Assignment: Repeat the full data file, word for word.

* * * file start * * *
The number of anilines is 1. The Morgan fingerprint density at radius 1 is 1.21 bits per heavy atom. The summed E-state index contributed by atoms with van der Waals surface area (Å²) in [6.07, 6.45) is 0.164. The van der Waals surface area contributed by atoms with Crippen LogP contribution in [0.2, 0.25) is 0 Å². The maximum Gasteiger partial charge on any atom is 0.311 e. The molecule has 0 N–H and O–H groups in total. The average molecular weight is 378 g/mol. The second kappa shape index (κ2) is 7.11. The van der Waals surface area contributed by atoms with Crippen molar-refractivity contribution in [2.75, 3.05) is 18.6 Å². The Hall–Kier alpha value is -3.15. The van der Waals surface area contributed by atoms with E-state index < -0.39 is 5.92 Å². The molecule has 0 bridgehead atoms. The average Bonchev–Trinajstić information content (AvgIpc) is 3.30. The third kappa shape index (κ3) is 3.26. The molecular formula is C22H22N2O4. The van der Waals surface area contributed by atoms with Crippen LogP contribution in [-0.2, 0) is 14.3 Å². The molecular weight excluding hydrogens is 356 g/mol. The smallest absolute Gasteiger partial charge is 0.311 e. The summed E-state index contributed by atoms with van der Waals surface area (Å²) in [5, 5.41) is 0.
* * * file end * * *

The number of anilines is 1. The Morgan fingerprint density at radius 1 is 1.21 bits per heavy atom. The summed E-state index contributed by atoms with van der Waals surface area (Å²) in [6.07, 6.45) is 0.164. The van der Waals surface area contributed by atoms with Crippen LogP contribution in [0.2, 0.25) is 0 Å². The maximum Gasteiger partial charge on any atom is 0.311 e. The molecule has 0 N–H and O–H groups in total. The average molecular weight is 378 g/mol. The second kappa shape index (κ2) is 7.11. The van der Waals surface area contributed by atoms with Crippen molar-refractivity contribution in [2.75, 3.05) is 18.6 Å². The Hall–Kier alpha value is -3.15. The van der Waals surface area contributed by atoms with E-state index < -0.39 is 5.92 Å². The molecule has 0 bridgehead atoms. The average Bonchev–Trinajstić information content (AvgIpc) is 3.30. The third kappa shape index (κ3) is 3.26. The molecular formula is C22H22N2O4. The van der Waals surface area contributed by atoms with Crippen LogP contribution in [-0.2, 0) is 14.3 Å². The molecular weight excluding hydrogens is 356 g/mol. The smallest absolute Gasteiger partial charge is 0.311 e. The summed E-state index contributed by atoms with van der Waals surface area (Å²) in [5, 5.41) is 0.